When Gabby said there were some new patterns from Simple Sew to try out, I called dibs on the Jersey Top and Cross-Over Back Blouse pattern.
I fell off the stashbusting wagon a little while ago, and I now have an impressive collection of jerseys and knit fabrics to choose from. I bought this exotic floral print viscose jersey from Mad Jak in Shere, last year. It’s beautifully soft and drapey. It’s possibly not in my usual colour schemes, which are usually either black or bright jewel colours. But its deep pinks and purples really spoke to me, and I can’t resist a massive floral print!
Since I got my new overlocker, I’ve been trying to use it as much as possible, to get used to it, and to see what it can do. I checked through the pattern instructions, to see how much of it I could do with the overlocker, and realised that basically I could make this whole top with it. Which isn’t to say you need an overlocker for this top. You can TOTALLY make it on a sewing machine, using a narrow zigzag stitch. If you’re feeling particularly fancy you could even use a twin needle to top stitch all the various bands down. But I saw this as a personal challenge.
I did my usual grading up of the pattern, using a combination of adding a centimetre to the centre fold (which I knew would add width to the neckline, so I also added those centimetres to the neckband too), and adding a Full Bust Adjustment, which gives extra fullness around the bust and adds length at the front, to account for the extra “projection”.
The main top sewed together very easily, and I took care to make sure I matched the sleeve backs to the back bodice, and the sleeve fronts to the front bodice. I also marked the back piece with a little snip at the centre neckline, because once the sleeves and bodice pieces were sewn together, it’s very easy to lose track of which is front and which is back.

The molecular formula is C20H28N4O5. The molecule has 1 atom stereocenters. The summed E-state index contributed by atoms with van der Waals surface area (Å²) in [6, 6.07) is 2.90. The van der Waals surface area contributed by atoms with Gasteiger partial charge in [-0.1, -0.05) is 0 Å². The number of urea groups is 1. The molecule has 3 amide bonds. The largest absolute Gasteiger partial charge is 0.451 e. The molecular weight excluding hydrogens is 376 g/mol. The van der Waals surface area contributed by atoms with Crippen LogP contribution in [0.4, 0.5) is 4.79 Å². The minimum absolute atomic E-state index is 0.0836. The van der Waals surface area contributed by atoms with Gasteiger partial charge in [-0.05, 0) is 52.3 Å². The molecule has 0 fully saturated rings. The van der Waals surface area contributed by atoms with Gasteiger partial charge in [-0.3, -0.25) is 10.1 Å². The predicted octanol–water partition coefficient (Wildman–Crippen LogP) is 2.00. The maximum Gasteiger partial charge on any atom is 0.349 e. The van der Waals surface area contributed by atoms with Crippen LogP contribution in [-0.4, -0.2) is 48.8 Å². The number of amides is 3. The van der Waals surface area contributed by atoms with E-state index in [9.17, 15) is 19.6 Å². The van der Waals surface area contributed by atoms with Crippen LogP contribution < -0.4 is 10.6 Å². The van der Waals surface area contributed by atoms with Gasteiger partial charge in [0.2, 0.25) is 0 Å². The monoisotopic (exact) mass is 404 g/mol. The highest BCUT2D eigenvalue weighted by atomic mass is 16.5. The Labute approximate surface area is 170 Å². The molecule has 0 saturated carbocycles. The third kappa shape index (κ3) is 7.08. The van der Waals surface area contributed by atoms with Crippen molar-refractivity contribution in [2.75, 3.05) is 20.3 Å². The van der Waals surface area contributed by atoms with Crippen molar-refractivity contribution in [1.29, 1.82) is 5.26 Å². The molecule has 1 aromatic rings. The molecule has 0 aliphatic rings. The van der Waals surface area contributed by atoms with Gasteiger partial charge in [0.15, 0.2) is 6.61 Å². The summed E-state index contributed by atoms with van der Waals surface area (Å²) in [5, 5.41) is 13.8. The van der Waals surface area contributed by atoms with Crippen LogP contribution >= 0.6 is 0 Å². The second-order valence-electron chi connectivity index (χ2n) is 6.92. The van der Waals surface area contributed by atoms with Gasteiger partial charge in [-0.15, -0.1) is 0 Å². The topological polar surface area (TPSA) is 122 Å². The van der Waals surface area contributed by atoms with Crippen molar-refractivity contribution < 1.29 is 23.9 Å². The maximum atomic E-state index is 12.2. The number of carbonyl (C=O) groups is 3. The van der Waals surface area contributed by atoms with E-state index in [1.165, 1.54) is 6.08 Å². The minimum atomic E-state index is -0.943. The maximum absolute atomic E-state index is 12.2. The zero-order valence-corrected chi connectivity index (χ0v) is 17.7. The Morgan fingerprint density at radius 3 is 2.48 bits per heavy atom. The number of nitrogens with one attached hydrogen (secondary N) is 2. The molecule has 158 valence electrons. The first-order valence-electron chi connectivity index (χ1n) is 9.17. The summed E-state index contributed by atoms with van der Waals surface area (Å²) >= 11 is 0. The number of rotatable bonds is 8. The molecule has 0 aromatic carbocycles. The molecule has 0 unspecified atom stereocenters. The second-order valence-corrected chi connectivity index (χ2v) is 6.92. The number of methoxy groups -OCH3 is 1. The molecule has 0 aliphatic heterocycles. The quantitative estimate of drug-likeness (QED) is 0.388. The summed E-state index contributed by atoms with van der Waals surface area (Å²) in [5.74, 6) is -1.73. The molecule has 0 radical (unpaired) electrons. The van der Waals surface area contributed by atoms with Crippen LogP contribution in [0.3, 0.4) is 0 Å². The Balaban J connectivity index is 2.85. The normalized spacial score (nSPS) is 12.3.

The most challenging element was adding the sleeve and neckline bands. Not because they are difficult, but because this jersey is quite floppy and needed quite a bit of pinning.
When I tried the top on, I wasn’t sure about the shaping of the underarm of the sleeves. I looked at the photos on the Simple Sew website, to see how it looked there, and it may work when the sleeves come quite far down the arm. But they don’t on me, and it looked a bit odd, so I’ve done a bit of trimming and reworking to get them to a shape that works better for me and my arms.
I decided to leave out the waistband, because I didn’t want to create gathers around my hips – I like my tops to tuck in at the waist, or to skim smoothly over my hips. I also wanted to try a new-to-me finishing technique that I’d just learned about last week. I’d signed myself up for a Get To Know Your Overlocker workshop, and the teacher had demonstrated a mock band finish, though we didn’t have the time to try it for ourselves. This was the perfect opportunity to give it a go.
The technique requires you to create a fold, turn it up on itself, then overlock the raw edges of the fold to the main fabric. That sounds convoluted – it’s much easier to show in diagram form:
I created a little width marker for myself, from card, so that I knew I was turning an even width all around the hem. Once pinned, you press it to keep everything tidy.
The fold needs to be wrong sides together, so that the right side of the fabric will be showing. Go on, ask me how I know!
I flipped the fake band up, and overlocked:
This finish is nice and neat on the inside, and there’s no hemming to do. It doesn’t provide any gathering or easing, so it doesn’t reproduce the pattern’s original waistband effect. But it meets my needs for smooth hip-skimming. It might not work so effectively with a heavier weight of fabric, but I’m very happy with how it has turned out.
I have to say, this top is not one for the work wardrobe. It’s definitely off-the-shoulder, so it will be kept for weekends and holidays.
And now I need to delve into the stash for a woven to try the Cross-Over Back blouse.